Documents containing sensitive information regarding the US military’s MQ-9 Reaper drone have been made available on the dark web in a highly unusual security breach.

Documents relating to the Reaper drone, including maintenance manuals and a list of airmen assigned to the unit tasked with maintaining the drones, were made available for sale on the dark web.

Insikt Group, the cybersecurity research arm of Recorded Future, discovered the breach and was able to make contact with the hacker responsible to discover how he had obtained the documents. The analysts found that the documents had been obtained by hacking the computer of a captain at the 432d Aircraft Maintenance Squadron Reaper AMU OIC, a maintenance unit based in Nevada.

The hacker had gained access using a widely known method involving vulnerable Netgear routers and improperly setup FTP login credentials, indicating the unnamed captain had not fully followed recommended security protocols.

Reaper drone breach

The advert about the Reaper drone data posted on the dark web (via Recorded Future)

How has the Reaper drone leak impacted US security?

The leak is extremely unusual, and will no doubt be the subject of an internal review within the US military.

“It is not uncommon to uncover sensitive data like personally identifiable information (PII), login credentials, financial information, and medical records being offered for sale on the dark web,” wrote Andrei Barysevich, Recorded Future’s director of advanced collection and dark web expert, in a report into Insikt Group’s findings.

“However, it is incredibly rare for criminal hackers to steal and then attempt to sell military documents on an open market.”

While the data is not classified, it would be of value to an enemy force, providing insight into the Reaper drone’s weaknesses and capabilities.

The MQ-9 Reaper drone is considered one of the most lethal and advanced pieces of military technology produced in decades. It is not only used by the US Customs and Border Protection, US Air Force, US Navy, NASA and the CIA, but also by several other countries’ armed forces.

The threat actor may have also hacked the Pentagon

The hacker – also known as a threat actor – also put documents up for sale that Recorded Future believes were either stolen from a US Army official or the Pentagon.

These included an array of training manuals covering tactics on defeating improvised explosive devices, the operation of specific tanks, tank platoon tactics and crewman survival and training. Once again, while not classified, these are sensitive documents that could prove invaluable to a committed enemy.

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A “disturbing preview” of security risks to US miltiary

The hacker also demonstrated the ability to gain access to other drone footage. He bragged to an Insikt Group analyst about watching sensitive live footage from border surveillance cameras, drones and aeroplanes, and even shared footage he had accessed.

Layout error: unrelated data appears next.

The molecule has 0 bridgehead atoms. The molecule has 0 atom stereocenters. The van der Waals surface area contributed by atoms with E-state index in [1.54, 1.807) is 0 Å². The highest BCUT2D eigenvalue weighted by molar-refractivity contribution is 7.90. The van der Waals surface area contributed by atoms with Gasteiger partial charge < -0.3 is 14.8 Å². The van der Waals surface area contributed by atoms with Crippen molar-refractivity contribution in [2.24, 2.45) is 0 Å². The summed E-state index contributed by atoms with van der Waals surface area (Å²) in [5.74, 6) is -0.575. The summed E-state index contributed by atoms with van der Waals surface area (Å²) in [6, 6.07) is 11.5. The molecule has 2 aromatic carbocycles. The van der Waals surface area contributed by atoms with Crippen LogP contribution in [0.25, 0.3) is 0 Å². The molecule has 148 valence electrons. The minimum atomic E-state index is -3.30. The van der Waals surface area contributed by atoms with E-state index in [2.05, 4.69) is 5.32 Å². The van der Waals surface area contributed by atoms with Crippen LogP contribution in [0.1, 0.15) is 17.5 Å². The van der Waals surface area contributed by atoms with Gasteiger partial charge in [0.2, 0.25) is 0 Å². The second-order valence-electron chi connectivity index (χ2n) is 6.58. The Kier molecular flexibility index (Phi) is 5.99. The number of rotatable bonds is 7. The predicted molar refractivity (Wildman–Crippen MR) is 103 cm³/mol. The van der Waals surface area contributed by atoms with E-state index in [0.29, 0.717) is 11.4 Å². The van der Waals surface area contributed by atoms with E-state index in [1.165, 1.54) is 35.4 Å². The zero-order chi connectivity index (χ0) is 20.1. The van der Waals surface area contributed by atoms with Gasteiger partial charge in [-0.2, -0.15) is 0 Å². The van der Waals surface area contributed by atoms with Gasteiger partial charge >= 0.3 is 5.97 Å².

There will likely be considerable efforts made to catch the hacker threat actor and ensure similar breaches do not happen in the future.

“The military response teams will determine the exact ramifications of both breaches,” wrote Barysevich.

“However, the fact that a single hacker with moderate technical skills was able to identify several vulnerable military targets and exfiltrate highly sensitive information in a week’s time is a disturbing preview of what a more determined and organized group with superior technical and financial resources could achieve.”

Insikt Group has identified the name and country of residents of the suspected threat actor, and is providing assistance to law enforcement.

Reaper drone breach

Footage posted by the hacker from a US military aircraft (via Recorded Future)

The Netgear vulnerability vital to the attack

Central to the leak of Reaper drone data was a well-known vulnerability to routers made by Netgear.

First identified in 2016, the vulnerability concerns the ability to access data fed through the router remotely. When sending data through FTP – short for file transfer protocol, a common way to send large files between computers – if the credentials are not updated, the router is open to attack from threat actors such as the attacker.

In this case, the hacker was able to find the router through Shodan, a search engine for Internet-connected devices that is popular with security professionals. Once they had gained access to the router, they could connect to the computer of the unnamed captain and access the files.

However, if the captain had updated the FTP credentials, the hacker would not have been able to gain access, and so the breach would not have occurred.

“The captain whose computer was compromised recently completed the Cyber Awareness Challenge and should have been aware of the required actions to prevent unauthorized access,” explained Barysevich. “In this case, setting the FTP password.”

For anyone handling any form of sensitive data, it is a vital reminder of how important basic security practices can be.